Do you need a church to be a true follower of Jesus Christ? Can you be more fruitful and effective without the church? In a multi-cultural, pluralistic world, is the church even relevant?
Many people answer these questions with a resounding, “NO!” They look at churches and see people playing religious games. Rather than living with intentionality, the theme song of many churches is, “We’ve always done it this way!” Consequently, many dismiss the church as out of date, out of touch, ineffective, and irrelevant.
Rather than be confused, we can be confident about God’s plan for the church. The church is central to God’s plan to reach the world with the message of salvation. In Matthew 16:13-20, Jesus explains that when the church is centered on Christ, it is an irresistible influence.
In this passage, Jesus takes his disciples north to a retreat setting. Caesarea Philippi was a multi-cultural, pluralistic region. It had long been the center of Baal worship. Later, shrines were built to honor the Greek god, Pan. More recently to Jesus’ day, Herod the Great built a temple to honor Caesar Augustus.
Jesus seemingly commissions a community survey. He asks his disciples, “Who do people say I am?” (16:13). A percentage of the people thought he was John the Baptist back from the dead. A handful of people concluded he was Elijah. Still others were convinced he was Jeremiah. A few more had no idea as to his identity, but held the opinion he must be one of the prophets.
Jesus turned the tables on the discussion. He moved from opinion to conviction, from general to specific, from “they” to “you.” He asked his closest followers, “Who do you say I am?” (16:15). Speaking for the rest of the group, Peter stated with conviction, “You are the Christ, the Son of the living God” (16:16).
In a world of many options, there is only one Savior. All roads do not lead to the top. Every belief and religion is not equal. It does matter what one believes. Jesus is the only way to heaven.
Jesus goes on to explain that a church built on himself will be an irresistible influence (16:17-20). Rather than giving clarity, this passage often confuses people. It has been mistaught and misunderstood throughout the centuries.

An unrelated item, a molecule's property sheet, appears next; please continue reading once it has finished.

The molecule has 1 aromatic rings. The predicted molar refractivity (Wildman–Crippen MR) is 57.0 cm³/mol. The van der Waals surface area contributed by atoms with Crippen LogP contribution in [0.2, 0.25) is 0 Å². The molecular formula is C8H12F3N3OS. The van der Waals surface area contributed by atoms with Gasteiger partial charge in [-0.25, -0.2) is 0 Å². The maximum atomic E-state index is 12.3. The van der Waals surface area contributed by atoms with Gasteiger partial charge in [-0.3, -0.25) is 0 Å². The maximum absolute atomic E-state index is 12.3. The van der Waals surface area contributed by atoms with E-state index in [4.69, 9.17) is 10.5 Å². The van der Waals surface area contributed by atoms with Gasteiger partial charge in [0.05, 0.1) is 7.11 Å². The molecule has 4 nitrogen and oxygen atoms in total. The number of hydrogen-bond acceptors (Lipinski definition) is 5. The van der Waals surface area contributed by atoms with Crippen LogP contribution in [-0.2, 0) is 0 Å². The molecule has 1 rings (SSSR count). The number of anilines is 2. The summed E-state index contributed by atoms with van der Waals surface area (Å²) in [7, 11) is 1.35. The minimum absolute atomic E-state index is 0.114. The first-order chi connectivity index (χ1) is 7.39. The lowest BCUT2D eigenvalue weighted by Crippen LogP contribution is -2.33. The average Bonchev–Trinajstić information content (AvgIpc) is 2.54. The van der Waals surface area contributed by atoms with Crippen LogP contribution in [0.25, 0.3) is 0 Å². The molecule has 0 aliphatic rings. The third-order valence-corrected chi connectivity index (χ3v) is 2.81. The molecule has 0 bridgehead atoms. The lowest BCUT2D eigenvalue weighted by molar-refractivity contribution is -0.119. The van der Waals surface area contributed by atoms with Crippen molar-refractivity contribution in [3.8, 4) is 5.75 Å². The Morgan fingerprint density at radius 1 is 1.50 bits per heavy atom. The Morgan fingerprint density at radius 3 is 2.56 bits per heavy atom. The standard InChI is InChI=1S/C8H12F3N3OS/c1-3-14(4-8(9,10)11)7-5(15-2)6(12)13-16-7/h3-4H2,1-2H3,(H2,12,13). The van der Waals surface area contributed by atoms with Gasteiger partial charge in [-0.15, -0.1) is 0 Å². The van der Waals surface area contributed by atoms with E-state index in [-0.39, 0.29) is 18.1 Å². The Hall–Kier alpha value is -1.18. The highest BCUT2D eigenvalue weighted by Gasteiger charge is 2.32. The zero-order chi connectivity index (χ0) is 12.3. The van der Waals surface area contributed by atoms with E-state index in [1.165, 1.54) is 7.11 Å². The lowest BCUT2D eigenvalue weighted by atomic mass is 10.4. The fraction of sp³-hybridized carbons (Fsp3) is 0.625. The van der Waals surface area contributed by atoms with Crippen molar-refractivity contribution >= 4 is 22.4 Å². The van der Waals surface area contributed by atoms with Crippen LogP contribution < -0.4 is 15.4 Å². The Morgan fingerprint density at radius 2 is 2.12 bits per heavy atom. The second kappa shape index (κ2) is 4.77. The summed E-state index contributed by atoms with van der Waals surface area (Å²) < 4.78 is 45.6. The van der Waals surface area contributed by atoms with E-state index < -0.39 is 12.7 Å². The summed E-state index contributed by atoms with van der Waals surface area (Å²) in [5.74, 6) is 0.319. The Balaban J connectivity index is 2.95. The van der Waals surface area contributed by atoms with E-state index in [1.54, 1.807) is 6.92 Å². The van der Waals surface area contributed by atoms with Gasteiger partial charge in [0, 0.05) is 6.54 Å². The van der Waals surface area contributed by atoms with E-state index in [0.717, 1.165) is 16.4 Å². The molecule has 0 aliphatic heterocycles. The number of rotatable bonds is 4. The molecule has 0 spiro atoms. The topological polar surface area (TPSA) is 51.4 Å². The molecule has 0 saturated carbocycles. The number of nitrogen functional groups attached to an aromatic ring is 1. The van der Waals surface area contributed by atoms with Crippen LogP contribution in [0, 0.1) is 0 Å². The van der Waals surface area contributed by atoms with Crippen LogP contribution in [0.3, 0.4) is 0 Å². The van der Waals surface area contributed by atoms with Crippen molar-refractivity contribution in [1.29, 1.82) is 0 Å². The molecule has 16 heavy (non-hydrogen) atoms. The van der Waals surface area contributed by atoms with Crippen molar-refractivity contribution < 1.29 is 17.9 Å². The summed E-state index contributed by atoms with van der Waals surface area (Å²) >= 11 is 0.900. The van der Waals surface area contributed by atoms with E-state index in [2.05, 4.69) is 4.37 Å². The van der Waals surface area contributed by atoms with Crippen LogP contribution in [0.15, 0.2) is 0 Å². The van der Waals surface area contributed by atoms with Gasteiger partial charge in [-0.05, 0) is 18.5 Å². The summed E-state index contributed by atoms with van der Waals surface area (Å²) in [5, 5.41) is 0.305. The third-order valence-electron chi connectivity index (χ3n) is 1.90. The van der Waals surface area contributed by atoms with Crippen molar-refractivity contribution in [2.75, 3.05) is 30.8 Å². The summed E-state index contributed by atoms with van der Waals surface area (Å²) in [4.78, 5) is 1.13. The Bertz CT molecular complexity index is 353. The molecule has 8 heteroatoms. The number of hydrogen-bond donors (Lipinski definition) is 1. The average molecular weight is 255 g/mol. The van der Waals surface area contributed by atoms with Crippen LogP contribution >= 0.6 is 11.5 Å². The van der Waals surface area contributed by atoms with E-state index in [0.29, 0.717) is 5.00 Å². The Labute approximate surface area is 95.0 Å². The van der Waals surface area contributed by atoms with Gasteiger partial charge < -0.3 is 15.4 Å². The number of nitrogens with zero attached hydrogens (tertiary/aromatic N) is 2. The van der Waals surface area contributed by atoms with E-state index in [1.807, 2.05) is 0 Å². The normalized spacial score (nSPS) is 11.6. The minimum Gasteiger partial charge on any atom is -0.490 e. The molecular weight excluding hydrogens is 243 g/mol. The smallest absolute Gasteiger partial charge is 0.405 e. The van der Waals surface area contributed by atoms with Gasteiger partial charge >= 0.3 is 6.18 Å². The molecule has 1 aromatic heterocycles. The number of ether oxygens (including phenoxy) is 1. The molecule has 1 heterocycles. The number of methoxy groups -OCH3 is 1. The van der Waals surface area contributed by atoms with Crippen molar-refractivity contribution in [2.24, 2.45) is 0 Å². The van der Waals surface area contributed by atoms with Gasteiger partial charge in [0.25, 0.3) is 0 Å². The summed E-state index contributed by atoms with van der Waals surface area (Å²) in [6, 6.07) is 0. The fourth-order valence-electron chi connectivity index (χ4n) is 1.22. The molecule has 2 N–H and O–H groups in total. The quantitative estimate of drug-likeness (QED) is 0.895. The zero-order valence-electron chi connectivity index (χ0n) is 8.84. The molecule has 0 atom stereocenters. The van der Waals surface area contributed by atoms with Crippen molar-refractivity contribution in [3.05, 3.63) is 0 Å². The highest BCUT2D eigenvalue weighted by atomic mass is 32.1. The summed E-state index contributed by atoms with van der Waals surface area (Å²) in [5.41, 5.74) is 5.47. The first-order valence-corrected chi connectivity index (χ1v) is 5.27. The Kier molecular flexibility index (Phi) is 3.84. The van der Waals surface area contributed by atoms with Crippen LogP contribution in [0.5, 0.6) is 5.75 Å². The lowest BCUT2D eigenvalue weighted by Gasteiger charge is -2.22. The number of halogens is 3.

The phrase, “…you are Peter, and on this rock I will build my church…” is used by the Roman Catholics to teach that Peter was the first Pope and started the process of apostolic succession. In an effort not to be Catholic, Protestants go to the other extreme and say it refers to Peter’s confession, not the man himself. I think the answer is found in the middle.
The word, “Peter,” is a masculine noun, “petros,” and means “rock.” The word “rock,” is a feminine noun, “petra,” and means, “rocky slope” or “mountain.” I believe that Jesus is commending Peter for his confession. He is the rock. Jesus is referring to the rest of the disciples as the rocky slope or mountain. Peter is one rock among a rock quarry. He would become the first among equals, the leader of the disciples. However, we lose sight of Peter after Acts 12 when Paul gains prominence. In Ephesians 2:19b-20, the apostle Paul said the church is built on the foundation of the apostles and prophets, but Christ is the cornerstone.
The next phrase in 16:18 says, “…I will build my church…” We need to remember that the church is built by Christ, not by our efforts. In addition, the church does not belong to me or to you. It belongs to Christ himself.
The last phrase in verse 18, “…and the gates of hell shall not prevail against it…” is often misunderstood. While it is true that the church is under attack by the forces of evil, we don’t get that doctrine from this verse. Instead, this verse tells us that the church will triumph over the enemy.
The gates of a city were not designed to be an offensive weapon. Instead, they were constructed to keep the enemy out and the citizens safely inside. Instead of the gates of hell attacking the church, the church is the one on the attack. Like Aragorn and the armies of Middle Earth storming the gates of Mordor, we are on a rescue mission trying to save people from hell.
Another way to understand this phrase is to understand that Hades is the realm of the dead. When Christ says that the gates of Hades will not overcome the church, he is stating that death will not defeat God’s plan—not the death of Jesus or the death of other Christ followers. The church will be triumphant.
Peter took the keys of the kingdom (19) and opened the door for the gospel to the Jews (Acts 2), the Samaritans (Acts 8), and the Gentiles (Acts 10). Since “binding” and “loosing” (19) always refers to forgiveness (Matthew 18:18; John 20:22-23), Peter and the other disciples could determine what can/cannot be done in the early church; but only what had already been decided in heaven.
Wrapping up this series, we come full circle to the question we started with, “What makes a great church?”
A great church is centered on Jesus. He is the Son of God. We are to be passionate followers of Christ. We are to obey the great commandment to love God with every aspect of our being. The church belongs to Christ, not us.
A great church combines good works and good news. We are to love people. Rather than church being all about us, we are to be externally focused. We are to share the gospel and make disciples. We are to live as salt and light in the world. We are to serve others.
A great church is an irresistible influence. It has a positive impact in the community. As a result, God is glorified (Matthew 5:16) and people come to faith in Christ (Acts 2:47).
A Great Commitment to the Great Commandment and the Great Commission makes a Great Church!
This is the synopsis of a message preached at First Central Baptist Church in Chicopee, MA, on October 20, 2013. It is the final message in a series on “What makes a great church?” Please click on the link to download a copy of the sermon notes.